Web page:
The Strange New Worlds first episode has scenes fans will find familiar.
For all that it launches a brand-new Star Trek series, “Strange New Worlds”—the aptly named first episode of Star Trek: Strange New Worlds—should feel very familiar to long-time fans.
I’m referring to more than the obvious fact the show brings back the characters and cast from season 2 of Star Trek: Discovery—Anson Mount as Captain Christopher Pike, Rebecca Romijn as Number One, and Ethan Peck as Spock—who sparked fan demand for a “Pike’s Enterprise” series in the first place.
Most notably, the Strange New Worlds first episode covers much the same ground “First Contact” did in the fourth season of Star Trek: The Next Generation. Just as Commander Riker altered his appearance to pass as a native of Malcor III, so do Pike, Spock, and La’an to pass among the people of Kiley 279. In both episodes, our crew’s covers get blown—in fact, the woman who spies Spock’s ear transformations in the elevator on Kiley was, a moment earlier, making flirtatious eyes at Pike in a manner reminiscent of Bebe Neuwirth’s Lanel putting the moves on Riker.
And just as Malcorian society was written as a none-too-subtle stand-in for the late 20th-century United States, the society on Kiley is an even more overt mirror of the U.S. in the early 21st century.
But at several more specific points, Strange New Worlds‘ first episode boldly goes where Star Trek has gone before—not in any particular television episodes, but in the franchise’s feature films.
The Strange New Worlds first episode references Trek flicks from all eras
After a brief prologue in which the U.S.S. Archer arrives at Kiley 279, “Strange New Worlds” starts with Captain Pike—still processing the look he got at this future in the Discovery episode “Through the Valley of the Shadows”—making breakfast in a cabin in Bear Creek, Montana, where he’s spending downtime with Captain Batel (Melanie Scrofano).
The sight of an Enterprise captain making breakfast for a woman he loves in a rustic but cozy setting can’t help but bring to mind the circumstances in which Captain Picard finds Captain Kirk in the Nexus in Star Trek Generations.
True, Pike is preparing pancakes, not Ktarian eggs and toast. We get to meet Captain Batel; we heard but never saw Kirk’s beloved, Antonia. And Pike isn’t in a literal “happy place” as Kirk was in the Nexus. But both sequences revolve around urging a captain to return to duty—Picard urging Kirk in Kirk’s case, and both Batel and Admiral Robert April in Pike’s.
When Pike does go back to the Enterprise, he approaches the ship, which is in drydock for repairs, just as Admiral Kirk approached the Enterprise, which was in drydock for its refit, in Star Trek: The Motion Picture.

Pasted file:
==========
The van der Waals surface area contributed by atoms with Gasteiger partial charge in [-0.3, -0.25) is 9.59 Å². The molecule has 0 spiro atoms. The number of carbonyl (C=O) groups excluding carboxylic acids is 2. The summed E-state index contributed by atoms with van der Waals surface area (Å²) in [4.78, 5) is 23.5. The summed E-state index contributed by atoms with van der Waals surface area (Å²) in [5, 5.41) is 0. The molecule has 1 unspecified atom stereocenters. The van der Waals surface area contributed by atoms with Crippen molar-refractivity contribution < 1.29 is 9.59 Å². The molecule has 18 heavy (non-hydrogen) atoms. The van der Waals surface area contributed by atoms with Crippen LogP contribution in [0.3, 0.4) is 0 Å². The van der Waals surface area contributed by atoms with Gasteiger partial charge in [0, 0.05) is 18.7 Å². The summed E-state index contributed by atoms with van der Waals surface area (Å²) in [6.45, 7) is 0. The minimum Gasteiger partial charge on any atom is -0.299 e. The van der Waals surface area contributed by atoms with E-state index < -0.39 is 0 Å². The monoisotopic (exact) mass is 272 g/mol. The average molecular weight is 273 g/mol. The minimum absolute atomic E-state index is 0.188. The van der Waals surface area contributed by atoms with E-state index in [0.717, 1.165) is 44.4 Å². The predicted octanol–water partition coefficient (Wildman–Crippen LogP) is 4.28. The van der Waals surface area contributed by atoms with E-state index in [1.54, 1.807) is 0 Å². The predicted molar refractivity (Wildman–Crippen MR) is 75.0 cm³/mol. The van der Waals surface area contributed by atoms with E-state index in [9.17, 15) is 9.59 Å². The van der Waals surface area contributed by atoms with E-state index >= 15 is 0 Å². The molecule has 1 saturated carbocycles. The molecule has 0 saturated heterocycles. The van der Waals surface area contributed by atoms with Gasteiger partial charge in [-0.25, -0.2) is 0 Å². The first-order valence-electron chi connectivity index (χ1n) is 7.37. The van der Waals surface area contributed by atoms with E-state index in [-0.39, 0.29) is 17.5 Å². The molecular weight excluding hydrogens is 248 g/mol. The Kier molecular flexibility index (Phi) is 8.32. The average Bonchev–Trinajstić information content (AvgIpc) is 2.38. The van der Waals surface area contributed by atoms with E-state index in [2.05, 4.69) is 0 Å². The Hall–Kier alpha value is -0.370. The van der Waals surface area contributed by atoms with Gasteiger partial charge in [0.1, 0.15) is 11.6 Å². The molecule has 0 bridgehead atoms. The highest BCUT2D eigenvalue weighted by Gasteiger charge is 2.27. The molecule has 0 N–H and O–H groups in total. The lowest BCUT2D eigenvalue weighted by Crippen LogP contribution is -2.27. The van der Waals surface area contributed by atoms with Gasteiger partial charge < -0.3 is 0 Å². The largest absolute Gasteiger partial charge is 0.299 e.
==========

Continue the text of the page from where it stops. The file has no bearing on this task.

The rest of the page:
Pike’s trip to the ship doesn’t last anywhere near as long as Kirk’s will years later. But it does last long enough for us to see the Enterprise reflected over his face via the shuttle’s window, just as it will reflect over Kirk’s face via his travel pod’s window in the ST:TMP Director’s Edition. That reflection spoke to Kirk’s love for the Enterprise and its mission. But the reflection in “Strange New Worlds” speaks to the apprehension Pike is, at this early moment, feeling about his return to space.
But by the end of Strange New Worlds’ first episode, Pike has made at least provisional peace with his future. He delivers some of the episode’s best lines: “Right up until the very end, life is to be worn gloriously. Because, till our last moment, the future’s what we make it.” And his eloquence continues. When Ortegas asks him, “What’s the mission?,” Pike responds, apparently extemporaneously—because Uhura reafcts as though she’s never heard it before—with the last few lines of what became known in Star Trek Into Darkness as “The Captain’s Oath,” the iconic Star Trek monlogue that culminates in “…where no one has gone before.”
All three of the Kelvin Timeline movies end with characters reciting these famous words: Leonard Nimoy’s Spock in Star Trek (2009), Kirk in Into Darkness, and all the main crew, taking different phrases, in Star Trek Beyond. What’s more, Nimoy’s Spock was (somehow) the first to recite them at a Star Trek story’s end, in Star Trek II: The Wrath of Khan; and William Shatner’s Kirk recites them at the close of Star Trek VI: The Undiscovered Country (changing “no man” to “no one,” though Pike uses the more inclusive language in “Strange New Worlds”).
Perhaps the creative team behind the Strange New Worlds first episode felt they needed to echo Star Trek movies several times because, arguably, a wider audience knows the films than the various TV series. Or perhaps they simply decided these moments delivered the most efficient and effective resonance.
Either way, I’ll be looking sharp for more Star Trek movie references as Strange New Worlds continues.